Here we'll take an early look at Clover Trail's performance. Our test vehicle is none other than Samsung's new ATIV Smart PC 500T.
The Samsung ATIV Smart PC 500T is a rather large, 11.6-inch tablet with a 16:9 aspect ratio for its display (1366X768 native res). This makes it feel and look very "wide" in the hand. This is a good thing for media consumption but you may find it a little too big, depending on your personal preference. MSRP with a companion keyboard dock will by around $750 for the device, $650 for just the tablet and charger accessories.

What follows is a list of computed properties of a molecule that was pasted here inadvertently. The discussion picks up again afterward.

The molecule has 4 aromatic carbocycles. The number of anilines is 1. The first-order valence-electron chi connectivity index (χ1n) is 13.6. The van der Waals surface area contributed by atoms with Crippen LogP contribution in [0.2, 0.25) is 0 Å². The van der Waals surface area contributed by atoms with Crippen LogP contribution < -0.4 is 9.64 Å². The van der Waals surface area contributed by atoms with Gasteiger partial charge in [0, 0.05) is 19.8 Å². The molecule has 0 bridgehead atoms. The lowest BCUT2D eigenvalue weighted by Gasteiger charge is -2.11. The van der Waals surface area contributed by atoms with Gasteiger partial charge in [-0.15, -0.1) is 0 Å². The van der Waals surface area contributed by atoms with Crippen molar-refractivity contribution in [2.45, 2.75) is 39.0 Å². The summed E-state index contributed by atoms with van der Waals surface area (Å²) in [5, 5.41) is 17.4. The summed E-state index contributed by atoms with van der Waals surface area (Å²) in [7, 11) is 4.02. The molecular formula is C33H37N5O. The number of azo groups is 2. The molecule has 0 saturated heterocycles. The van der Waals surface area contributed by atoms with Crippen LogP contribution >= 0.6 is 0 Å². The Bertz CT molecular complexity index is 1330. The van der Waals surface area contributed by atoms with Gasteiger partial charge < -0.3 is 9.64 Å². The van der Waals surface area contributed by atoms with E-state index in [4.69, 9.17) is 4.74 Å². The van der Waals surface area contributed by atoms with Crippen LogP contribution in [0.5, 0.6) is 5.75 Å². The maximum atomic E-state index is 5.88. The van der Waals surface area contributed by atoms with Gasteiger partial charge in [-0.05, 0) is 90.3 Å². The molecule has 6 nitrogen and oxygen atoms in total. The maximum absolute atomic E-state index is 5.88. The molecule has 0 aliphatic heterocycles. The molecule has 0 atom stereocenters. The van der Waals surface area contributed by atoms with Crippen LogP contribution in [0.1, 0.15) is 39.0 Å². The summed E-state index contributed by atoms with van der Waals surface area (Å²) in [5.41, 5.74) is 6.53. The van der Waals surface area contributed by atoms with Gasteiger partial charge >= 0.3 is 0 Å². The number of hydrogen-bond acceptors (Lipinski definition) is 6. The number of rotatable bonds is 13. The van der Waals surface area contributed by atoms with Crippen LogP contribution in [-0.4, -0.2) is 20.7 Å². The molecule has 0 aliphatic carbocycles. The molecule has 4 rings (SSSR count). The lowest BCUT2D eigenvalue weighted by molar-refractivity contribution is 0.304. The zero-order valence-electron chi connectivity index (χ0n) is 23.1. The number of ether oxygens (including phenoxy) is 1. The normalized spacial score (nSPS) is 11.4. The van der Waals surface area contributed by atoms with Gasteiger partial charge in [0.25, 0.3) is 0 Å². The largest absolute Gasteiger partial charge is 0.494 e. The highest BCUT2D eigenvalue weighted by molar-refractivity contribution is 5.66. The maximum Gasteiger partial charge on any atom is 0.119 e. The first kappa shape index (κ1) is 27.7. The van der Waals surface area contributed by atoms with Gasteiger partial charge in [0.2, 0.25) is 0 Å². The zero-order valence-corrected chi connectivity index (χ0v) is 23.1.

We're going to leave a deep-dive into the Samsung tablet for our full review. Here, we'd like to explore a preliminary view of performance with the first Intel Clover Trail-powered Windows 8 Pro tablet we've gotten our hands on. Let's run down some quick specifics on Clover Trail and then get right down to business.
High Level Functional Blocks of Intel's Atom Z2760 SoC
Thermal images are of Clover Trail, Intel's 32nm SoC in active and standby states
The key take-aways here are that Clover Trail is built on Intel's 32nm process node. The Atom Z2760 SoC is a highly integrated chip with 2D/3D graphics, a dedicated HD video encode/decode engine, dedicated IP sec engine, image signal processor, an audio engine and display control logic. Considering the real estate that graphics, video and display consume on die, it's clear how important the visual experience is for the platform the chip is targeted to.